This is one test patients don’t want to aceBy: Merrill Powers, LCSW
TAKE THE TEST
To obtain An ACEs questionnaire, email
When you visit your doctor, why would he or she ask about your childhood? What’s that got to do with your health? Quite a lot, it turns out. From 1995 to 1997 over 17,000 Kaiser HMO members in Southern California receiving physical exams completed confidential surveys about their childhood experiences. Researchers Vincent Felitti, M.D., and Robert F. Anda, M.D., discovered that childhood trauma leads to the adult onset of chronic diseases, depression and other mental illness, putting people at risk of early death. Called ACEs, for Adverse Childhood Experiences Study, the study was cosponsored by the Center for Disease Control and Kaiser Permanente.
The higher your ACEs score, the greater the chance you will develop a chronic, potentially life-threatening illness due to the neurological damage of long-term toxic stress and the development of poor coping skills that make you feel better in the short-term, but threaten your health long-term, such as smoking, or numbing out with alcohol, drugs or food.
ACEs are common. Nearly two-thirds of adults have at least one. The more you have, the greater your risk. For example, people with a score of 4 are twice as likely to be smokers and seven times more likely to be alcoholic. A score of 4 increases the risk of emphysema or chronic bronchitis by nearly 400 percent and suicide by 1200 percent. People with an ACE score of 6 or more are at risk of a shortened life span of 20 years.
It’s no coincidence that many of the clients I see in my psychotherapy practice are suffering not only from relationship challenges, anxiety and depression, but also from sleep difficulties, autoimmune diseases, addictions, poor health, and compulsive eating. When I give them the ACEs questionnaire, many of them score 4 or above.
Stress is the body’s normal response to challenging events. Stressful events can be positive, such as starting a new job or performing in a play. Parents can help children prepare and teach them how to handle it. The body responds with increased heart rate but it is temporary.
Stress can also be due to threats of harm in our environment. If the saber tooth tiger is about to ravage our camp, we instantly go into fight, flight, or freeze mode until we are out of danger. But if the raging tiger comes home drunk every night, and sometimes beats up Mom or Brother, or myself, toxic stress is the result, producing an overload of stress hormones cortisol and adrenaline that harm the development and function of the child’s brain. Chronic stress can also damage the body, weakening the heart from high blood pressure, reducing the immune system, and increasing inflammation.
Traumatic experiences haunt the psyche. A painful childhood can leave psychic scabs that come off with present-day stressors. But what if the infection under the scab could be cleaned out so the wound could finally heal? What if disturbing memories could be processed, so they are powerless to cause distress? Newer therapies reprocess the memories until they feel neutral, reducing the emotional symptoms that are the result of the trauma memory being triggered by events in the present. What many of my clients find amazing is that their physical symptoms are also reduced, and sometimes eliminated!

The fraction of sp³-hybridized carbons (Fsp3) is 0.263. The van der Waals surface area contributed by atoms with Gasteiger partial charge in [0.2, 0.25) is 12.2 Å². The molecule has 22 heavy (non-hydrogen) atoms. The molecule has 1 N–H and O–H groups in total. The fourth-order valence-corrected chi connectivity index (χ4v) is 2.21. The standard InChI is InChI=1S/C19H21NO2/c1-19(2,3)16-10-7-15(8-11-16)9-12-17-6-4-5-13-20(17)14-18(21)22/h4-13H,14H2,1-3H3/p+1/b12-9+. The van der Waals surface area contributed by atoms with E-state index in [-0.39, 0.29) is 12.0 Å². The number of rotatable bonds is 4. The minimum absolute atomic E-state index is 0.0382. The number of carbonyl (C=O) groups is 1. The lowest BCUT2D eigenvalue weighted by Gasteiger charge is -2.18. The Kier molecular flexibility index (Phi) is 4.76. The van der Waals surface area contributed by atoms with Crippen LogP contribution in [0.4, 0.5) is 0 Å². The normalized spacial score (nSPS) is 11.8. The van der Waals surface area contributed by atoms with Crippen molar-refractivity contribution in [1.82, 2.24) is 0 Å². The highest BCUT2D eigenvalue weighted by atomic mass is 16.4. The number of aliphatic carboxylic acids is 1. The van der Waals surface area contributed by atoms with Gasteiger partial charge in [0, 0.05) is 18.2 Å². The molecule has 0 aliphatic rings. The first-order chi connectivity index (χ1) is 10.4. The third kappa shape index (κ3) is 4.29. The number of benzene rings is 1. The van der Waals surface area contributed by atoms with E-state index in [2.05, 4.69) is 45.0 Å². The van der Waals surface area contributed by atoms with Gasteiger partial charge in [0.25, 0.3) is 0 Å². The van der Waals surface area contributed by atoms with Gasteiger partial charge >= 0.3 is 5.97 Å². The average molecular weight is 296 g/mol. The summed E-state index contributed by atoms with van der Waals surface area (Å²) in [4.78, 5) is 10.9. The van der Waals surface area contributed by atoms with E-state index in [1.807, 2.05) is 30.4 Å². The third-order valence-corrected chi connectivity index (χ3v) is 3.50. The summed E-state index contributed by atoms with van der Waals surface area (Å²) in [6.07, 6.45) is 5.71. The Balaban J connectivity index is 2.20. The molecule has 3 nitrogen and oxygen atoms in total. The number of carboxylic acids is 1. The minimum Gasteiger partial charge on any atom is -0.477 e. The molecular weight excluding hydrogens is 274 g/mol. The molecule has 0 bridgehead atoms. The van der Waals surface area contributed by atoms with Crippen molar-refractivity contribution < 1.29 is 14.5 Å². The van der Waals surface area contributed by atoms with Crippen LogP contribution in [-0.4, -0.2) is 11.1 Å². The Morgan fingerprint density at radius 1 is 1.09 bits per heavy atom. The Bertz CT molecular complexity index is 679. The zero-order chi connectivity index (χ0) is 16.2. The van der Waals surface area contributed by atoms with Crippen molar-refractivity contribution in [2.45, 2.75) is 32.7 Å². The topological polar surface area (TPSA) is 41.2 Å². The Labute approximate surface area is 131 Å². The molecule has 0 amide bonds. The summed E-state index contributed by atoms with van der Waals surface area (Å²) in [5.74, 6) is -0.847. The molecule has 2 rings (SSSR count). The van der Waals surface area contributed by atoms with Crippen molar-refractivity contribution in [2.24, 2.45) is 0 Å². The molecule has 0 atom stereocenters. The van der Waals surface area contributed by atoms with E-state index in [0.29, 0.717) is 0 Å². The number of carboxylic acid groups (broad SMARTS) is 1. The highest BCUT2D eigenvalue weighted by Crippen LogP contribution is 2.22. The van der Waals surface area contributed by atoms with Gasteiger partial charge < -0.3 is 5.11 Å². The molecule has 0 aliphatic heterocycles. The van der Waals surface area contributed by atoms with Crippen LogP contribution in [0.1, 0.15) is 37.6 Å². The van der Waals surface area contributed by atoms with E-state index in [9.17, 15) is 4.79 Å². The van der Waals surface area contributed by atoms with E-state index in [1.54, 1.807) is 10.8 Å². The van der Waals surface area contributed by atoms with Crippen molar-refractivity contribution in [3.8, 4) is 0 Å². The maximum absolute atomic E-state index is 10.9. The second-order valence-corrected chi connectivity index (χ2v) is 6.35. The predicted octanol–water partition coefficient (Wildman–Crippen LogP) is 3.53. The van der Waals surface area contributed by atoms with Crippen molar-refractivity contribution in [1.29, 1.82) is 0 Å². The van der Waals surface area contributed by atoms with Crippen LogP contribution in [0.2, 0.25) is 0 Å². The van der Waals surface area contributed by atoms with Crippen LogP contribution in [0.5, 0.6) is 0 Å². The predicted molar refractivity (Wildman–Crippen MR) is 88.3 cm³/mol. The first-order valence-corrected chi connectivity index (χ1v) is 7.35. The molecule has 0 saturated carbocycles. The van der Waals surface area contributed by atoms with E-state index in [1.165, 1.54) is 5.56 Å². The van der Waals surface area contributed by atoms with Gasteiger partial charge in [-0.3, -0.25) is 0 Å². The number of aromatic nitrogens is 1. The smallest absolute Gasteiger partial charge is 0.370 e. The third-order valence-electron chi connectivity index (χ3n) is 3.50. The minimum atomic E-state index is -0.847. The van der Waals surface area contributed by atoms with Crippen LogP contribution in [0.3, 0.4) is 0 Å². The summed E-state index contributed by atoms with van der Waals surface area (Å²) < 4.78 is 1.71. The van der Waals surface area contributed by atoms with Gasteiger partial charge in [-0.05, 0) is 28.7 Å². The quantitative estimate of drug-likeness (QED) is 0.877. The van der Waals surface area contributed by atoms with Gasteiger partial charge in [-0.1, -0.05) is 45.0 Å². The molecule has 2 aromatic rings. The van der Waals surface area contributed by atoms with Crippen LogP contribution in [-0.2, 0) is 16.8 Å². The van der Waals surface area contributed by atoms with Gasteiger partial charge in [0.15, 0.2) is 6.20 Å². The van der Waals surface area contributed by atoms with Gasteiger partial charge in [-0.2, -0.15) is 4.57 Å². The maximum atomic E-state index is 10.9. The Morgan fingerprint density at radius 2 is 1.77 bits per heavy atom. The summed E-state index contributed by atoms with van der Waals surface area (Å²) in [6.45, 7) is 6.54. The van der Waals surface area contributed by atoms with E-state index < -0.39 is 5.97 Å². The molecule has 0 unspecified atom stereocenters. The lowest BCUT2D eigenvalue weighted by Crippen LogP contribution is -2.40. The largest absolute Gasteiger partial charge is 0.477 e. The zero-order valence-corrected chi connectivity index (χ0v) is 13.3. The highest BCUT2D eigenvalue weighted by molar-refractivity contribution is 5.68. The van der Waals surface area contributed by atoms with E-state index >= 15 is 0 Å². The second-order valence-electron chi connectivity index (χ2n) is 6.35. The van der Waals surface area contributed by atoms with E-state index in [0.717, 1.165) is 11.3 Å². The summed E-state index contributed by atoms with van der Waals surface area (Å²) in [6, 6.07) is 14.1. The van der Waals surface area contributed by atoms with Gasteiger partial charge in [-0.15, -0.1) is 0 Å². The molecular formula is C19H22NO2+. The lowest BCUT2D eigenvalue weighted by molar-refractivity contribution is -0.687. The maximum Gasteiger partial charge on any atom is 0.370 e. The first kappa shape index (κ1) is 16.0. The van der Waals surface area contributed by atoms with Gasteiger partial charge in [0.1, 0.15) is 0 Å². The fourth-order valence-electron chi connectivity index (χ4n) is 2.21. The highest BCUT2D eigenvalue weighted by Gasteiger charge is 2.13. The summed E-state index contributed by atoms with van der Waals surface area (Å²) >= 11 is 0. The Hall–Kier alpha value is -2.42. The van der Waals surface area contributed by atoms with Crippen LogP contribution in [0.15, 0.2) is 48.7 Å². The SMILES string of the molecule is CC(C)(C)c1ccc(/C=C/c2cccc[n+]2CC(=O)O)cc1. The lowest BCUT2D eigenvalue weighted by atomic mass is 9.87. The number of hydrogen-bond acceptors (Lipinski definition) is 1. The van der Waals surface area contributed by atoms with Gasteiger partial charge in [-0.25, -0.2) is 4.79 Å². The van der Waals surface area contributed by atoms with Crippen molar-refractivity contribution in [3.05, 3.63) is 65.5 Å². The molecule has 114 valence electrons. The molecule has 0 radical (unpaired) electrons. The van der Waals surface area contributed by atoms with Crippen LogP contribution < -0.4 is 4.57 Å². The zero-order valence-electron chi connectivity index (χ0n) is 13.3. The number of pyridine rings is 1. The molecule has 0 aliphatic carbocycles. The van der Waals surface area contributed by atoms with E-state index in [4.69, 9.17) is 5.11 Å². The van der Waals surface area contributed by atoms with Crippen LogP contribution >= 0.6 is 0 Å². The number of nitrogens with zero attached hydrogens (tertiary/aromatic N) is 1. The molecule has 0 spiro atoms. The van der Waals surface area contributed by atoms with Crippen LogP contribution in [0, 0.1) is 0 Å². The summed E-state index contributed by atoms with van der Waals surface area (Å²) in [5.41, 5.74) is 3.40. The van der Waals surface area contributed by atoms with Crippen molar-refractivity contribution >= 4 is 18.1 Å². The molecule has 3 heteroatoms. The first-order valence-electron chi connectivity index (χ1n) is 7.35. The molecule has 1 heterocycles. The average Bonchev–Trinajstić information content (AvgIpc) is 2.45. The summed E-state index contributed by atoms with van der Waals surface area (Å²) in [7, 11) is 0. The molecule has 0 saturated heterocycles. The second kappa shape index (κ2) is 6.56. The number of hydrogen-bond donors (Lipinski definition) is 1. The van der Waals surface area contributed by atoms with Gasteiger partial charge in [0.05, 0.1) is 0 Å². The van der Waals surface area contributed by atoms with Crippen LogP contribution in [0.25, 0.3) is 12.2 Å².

Here’s an example: (The name and some details changed for confidentiality.)
Jim, in his early 60s, came to my office bent over in pain, for which he took several addictive medications. His problem? He was afraid of his grandchildren! He scored 8 on the ACEs. His abusive mother routinely left him in charge of his two younger brothers, an infant and a disabled toddler. Jim was 7 years old when the infant died in his sleep. His mother blamed and severely punished him. Using EMDR (eye movement desensitization and reprocessing) therapy, we reprocessed the memory so that his irrational beliefs about himself, and the feelings of guilt, were replaced by the realistic belief that it wasn’t his fault, but his mother was irresponsible leaving a baby and a disabled toddler in the care of a 7 year old.
As Jim progressed, he came to my office walking a little easier, standing more upright, with more color in his face. By the end of treatment he was able to stop his pain medication and he was enjoying his grandson. His body had held onto the pain the same as his brain held onto the memory.
The good news is that healing your emotional wounds may help lessen poor health effects of childhood trauma. Even better news is you can break the cycle with your own children. I’ll write more about it in future articles.
For more information, blogs, and an inspiring TED talk, visit the following links:
https://www.youtube.com/watch?v=95ovIJ3dsNk for Pediatrician Nadine Burke Harris’ TED talk on How Childhood Trauma Affects Health Across A Lifetime.
Merrill Powers is a licensed clinical social worker in private practice in Downtown Auburn. She can be reached at firstname.lastname@example.org.